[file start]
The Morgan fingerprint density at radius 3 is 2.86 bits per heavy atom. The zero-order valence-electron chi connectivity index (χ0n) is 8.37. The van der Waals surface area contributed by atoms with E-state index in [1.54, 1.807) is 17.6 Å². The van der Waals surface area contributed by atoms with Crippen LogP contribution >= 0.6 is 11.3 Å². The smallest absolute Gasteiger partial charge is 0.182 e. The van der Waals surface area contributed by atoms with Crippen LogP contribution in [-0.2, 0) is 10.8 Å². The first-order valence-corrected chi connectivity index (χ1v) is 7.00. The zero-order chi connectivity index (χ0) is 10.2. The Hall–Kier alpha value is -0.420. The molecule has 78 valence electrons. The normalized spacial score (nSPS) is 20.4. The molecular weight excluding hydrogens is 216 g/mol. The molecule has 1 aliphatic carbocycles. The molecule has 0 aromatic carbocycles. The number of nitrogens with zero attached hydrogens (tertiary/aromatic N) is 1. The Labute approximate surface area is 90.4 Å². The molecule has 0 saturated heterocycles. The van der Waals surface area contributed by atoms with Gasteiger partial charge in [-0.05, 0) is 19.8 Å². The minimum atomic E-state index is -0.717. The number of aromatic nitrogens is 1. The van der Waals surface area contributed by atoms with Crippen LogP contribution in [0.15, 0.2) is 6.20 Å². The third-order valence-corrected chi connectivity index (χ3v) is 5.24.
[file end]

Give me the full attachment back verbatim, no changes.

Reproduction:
The Morgan fingerprint density at radius 3 is 2.86 bits per heavy atom. The zero-order valence-electron chi connectivity index (χ0n) is 8.37. The van der Waals surface area contributed by atoms with E-state index in [1.54, 1.807) is 17.6 Å². The van der Waals surface area contributed by atoms with Crippen LogP contribution >= 0.6 is 11.3 Å². The smallest absolute Gasteiger partial charge is 0.182 e. The van der Waals surface area contributed by atoms with Crippen LogP contribution in [-0.2, 0) is 10.8 Å². The first-order valence-corrected chi connectivity index (χ1v) is 7.00. The zero-order chi connectivity index (χ0) is 10.2. The Hall–Kier alpha value is -0.420. The molecule has 78 valence electrons. The normalized spacial score (nSPS) is 20.4. The molecular weight excluding hydrogens is 216 g/mol. The molecule has 1 aliphatic carbocycles. The molecule has 0 aromatic carbocycles. The number of nitrogens with zero attached hydrogens (tertiary/aromatic N) is 1. The Labute approximate surface area is 90.4 Å². The molecule has 0 saturated heterocycles. The van der Waals surface area contributed by atoms with Gasteiger partial charge in [-0.05, 0) is 19.8 Å². The minimum atomic E-state index is -0.717. The number of aromatic nitrogens is 1. The van der Waals surface area contributed by atoms with Crippen LogP contribution in [0.15, 0.2) is 6.20 Å². The third-order valence-corrected chi connectivity index (χ3v) is 5.24.